Sunday, January 09, 2005

On the Ethics of Tsunami Poetry

In the comments section, Eileen poses the fascinating question of whether it would be immoral for poets to travel to the site of the tsunami in order to write poems, and whether the answer would depend on the theoretical underpinning of the project. Whew! A big question.

Well, I'd say that the very fact of travelling to the site in order to write poems is not immoral. It is what journalists and photographers do all the time. If poetry matters, then poets should be encouraged to chronicle events in their poetry. I don't think that print or tv journalism or photography is necessarily more factual than poetry, because, like poetry, journalism and photography requires establishment of a point of view, choices of exclusion and inclusion, and subjective focus on specific elements of a much larger events. (On the other hand, it's not an easy question, because poetry is also an art form that accepts much more of a role for the imagination.) And I'd say that it is fine for poets of all races/ethnicities to go there.

I think that the harder question involves the ethics behind the theoretical underpinning of the project. Of the Yasuasda hoax, I stated, I think that the moral violation here most fundamentally lies in the author's portrayal of extreme, collective suffering on his own person without actually having suffered it himself or felt the suffering of those close to him. So, for example, if a poet goes there and pretends to be a survivor of Sri Lanka, I consider that to be a moral violation. This rule would apply to both Asian-American poets and non-Asian-American poets. But I also think that it is an interesting and valid point that, under certain circumstances, for example, satire or parody, we must give more careful consideration to whether we need to carve out an exception to the rule. At this point, I'd say that it depends on the particular circumstance.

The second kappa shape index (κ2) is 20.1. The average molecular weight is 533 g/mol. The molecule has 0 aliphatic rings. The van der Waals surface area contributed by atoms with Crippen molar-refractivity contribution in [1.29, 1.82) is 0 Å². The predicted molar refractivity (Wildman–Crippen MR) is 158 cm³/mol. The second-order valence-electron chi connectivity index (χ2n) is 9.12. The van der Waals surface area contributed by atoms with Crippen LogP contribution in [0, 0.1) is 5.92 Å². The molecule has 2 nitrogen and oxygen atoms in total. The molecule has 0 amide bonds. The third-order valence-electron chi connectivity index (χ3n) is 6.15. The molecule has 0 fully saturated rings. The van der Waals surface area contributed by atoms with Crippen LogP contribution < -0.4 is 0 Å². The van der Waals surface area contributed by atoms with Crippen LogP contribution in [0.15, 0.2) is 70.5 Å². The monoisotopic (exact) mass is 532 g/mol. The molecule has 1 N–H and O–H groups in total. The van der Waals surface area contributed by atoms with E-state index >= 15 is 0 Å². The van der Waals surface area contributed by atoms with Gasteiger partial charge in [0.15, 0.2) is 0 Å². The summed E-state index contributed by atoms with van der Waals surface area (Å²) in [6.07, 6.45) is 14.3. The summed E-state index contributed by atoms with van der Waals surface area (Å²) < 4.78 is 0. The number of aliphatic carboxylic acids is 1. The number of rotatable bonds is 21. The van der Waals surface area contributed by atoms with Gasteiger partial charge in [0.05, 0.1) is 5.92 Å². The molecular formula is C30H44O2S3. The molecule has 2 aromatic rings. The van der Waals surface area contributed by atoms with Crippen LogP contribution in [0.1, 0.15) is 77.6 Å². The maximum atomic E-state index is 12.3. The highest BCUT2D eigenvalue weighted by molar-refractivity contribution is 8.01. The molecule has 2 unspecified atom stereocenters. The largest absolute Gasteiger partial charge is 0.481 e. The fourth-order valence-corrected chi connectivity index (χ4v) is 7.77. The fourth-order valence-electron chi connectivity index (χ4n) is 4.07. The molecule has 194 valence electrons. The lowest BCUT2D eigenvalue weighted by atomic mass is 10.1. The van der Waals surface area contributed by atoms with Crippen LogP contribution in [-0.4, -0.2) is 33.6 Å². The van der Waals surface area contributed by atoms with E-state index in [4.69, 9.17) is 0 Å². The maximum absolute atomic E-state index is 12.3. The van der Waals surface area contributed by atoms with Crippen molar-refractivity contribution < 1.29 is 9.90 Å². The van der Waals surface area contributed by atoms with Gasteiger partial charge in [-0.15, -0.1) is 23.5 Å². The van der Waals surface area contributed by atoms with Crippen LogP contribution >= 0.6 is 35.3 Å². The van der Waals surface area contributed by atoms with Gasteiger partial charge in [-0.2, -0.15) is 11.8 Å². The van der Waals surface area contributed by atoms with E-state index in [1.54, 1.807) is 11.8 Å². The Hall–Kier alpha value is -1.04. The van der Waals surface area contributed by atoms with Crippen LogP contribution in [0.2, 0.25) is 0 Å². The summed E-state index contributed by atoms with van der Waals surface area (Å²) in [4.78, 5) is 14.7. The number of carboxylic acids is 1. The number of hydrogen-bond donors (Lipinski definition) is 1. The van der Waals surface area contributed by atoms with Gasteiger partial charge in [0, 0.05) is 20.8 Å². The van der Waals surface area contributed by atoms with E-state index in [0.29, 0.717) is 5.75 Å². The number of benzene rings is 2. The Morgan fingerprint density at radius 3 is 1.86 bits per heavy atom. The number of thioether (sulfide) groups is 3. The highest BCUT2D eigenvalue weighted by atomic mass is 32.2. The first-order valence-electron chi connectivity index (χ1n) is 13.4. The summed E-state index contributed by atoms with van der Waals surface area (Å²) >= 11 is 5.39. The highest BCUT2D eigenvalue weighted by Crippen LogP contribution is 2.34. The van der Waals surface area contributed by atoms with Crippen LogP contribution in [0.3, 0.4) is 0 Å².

2 Comments:

Blogger Amy Unsworth said...

Roger,
For clarification's sake: do you mean that you oppose personas that would speak from a victim's pov?

4:35 PM  
Blogger Roger Pao said...

Hello Amy, thanks for the helpful question! No, I think that such persona poems are fine. I'm referring to, for example, the poet actually representing him/herself as a Holocaust survivor in the biography that she/he submits to the publication with the poetry. But I'm also still rethinking it.

11:04 PM  

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